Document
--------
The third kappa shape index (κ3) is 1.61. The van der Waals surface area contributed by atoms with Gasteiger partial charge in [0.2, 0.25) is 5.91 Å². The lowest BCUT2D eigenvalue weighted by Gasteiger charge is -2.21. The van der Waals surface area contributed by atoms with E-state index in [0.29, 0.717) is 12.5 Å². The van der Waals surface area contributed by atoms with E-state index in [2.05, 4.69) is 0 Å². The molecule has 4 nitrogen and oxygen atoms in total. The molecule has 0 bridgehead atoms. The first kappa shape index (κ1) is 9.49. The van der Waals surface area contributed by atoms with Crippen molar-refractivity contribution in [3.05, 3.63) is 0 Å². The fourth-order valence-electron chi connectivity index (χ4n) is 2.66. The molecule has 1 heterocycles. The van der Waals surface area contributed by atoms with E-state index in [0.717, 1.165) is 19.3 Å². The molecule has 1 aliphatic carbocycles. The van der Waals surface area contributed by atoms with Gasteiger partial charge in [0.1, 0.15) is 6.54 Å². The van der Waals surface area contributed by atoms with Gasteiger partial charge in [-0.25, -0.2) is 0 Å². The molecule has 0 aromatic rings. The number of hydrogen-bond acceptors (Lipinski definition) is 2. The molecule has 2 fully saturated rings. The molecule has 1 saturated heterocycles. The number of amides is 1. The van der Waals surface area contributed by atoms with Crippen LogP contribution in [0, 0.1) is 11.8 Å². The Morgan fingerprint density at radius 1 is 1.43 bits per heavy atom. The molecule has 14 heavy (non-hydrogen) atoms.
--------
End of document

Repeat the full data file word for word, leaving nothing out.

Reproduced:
The third kappa shape index (κ3) is 1.61. The van der Waals surface area contributed by atoms with Gasteiger partial charge in [0.2, 0.25) is 5.91 Å². The lowest BCUT2D eigenvalue weighted by Gasteiger charge is -2.21. The van der Waals surface area contributed by atoms with E-state index in [0.29, 0.717) is 12.5 Å². The van der Waals surface area contributed by atoms with E-state index in [2.05, 4.69) is 0 Å². The molecule has 4 nitrogen and oxygen atoms in total. The molecule has 0 bridgehead atoms. The first kappa shape index (κ1) is 9.49. The van der Waals surface area contributed by atoms with Crippen molar-refractivity contribution in [3.05, 3.63) is 0 Å². The fourth-order valence-electron chi connectivity index (χ4n) is 2.66. The molecule has 1 heterocycles. The van der Waals surface area contributed by atoms with E-state index in [0.717, 1.165) is 19.3 Å². The molecule has 1 aliphatic carbocycles. The van der Waals surface area contributed by atoms with Gasteiger partial charge in [0.1, 0.15) is 6.54 Å². The van der Waals surface area contributed by atoms with Gasteiger partial charge in [-0.25, -0.2) is 0 Å². The molecule has 0 aromatic rings. The number of hydrogen-bond acceptors (Lipinski definition) is 2. The molecule has 2 fully saturated rings. The molecule has 1 saturated heterocycles. The number of amides is 1. The van der Waals surface area contributed by atoms with Crippen LogP contribution in [0, 0.1) is 11.8 Å². The Morgan fingerprint density at radius 1 is 1.43 bits per heavy atom. The molecule has 14 heavy (non-hydrogen) atoms.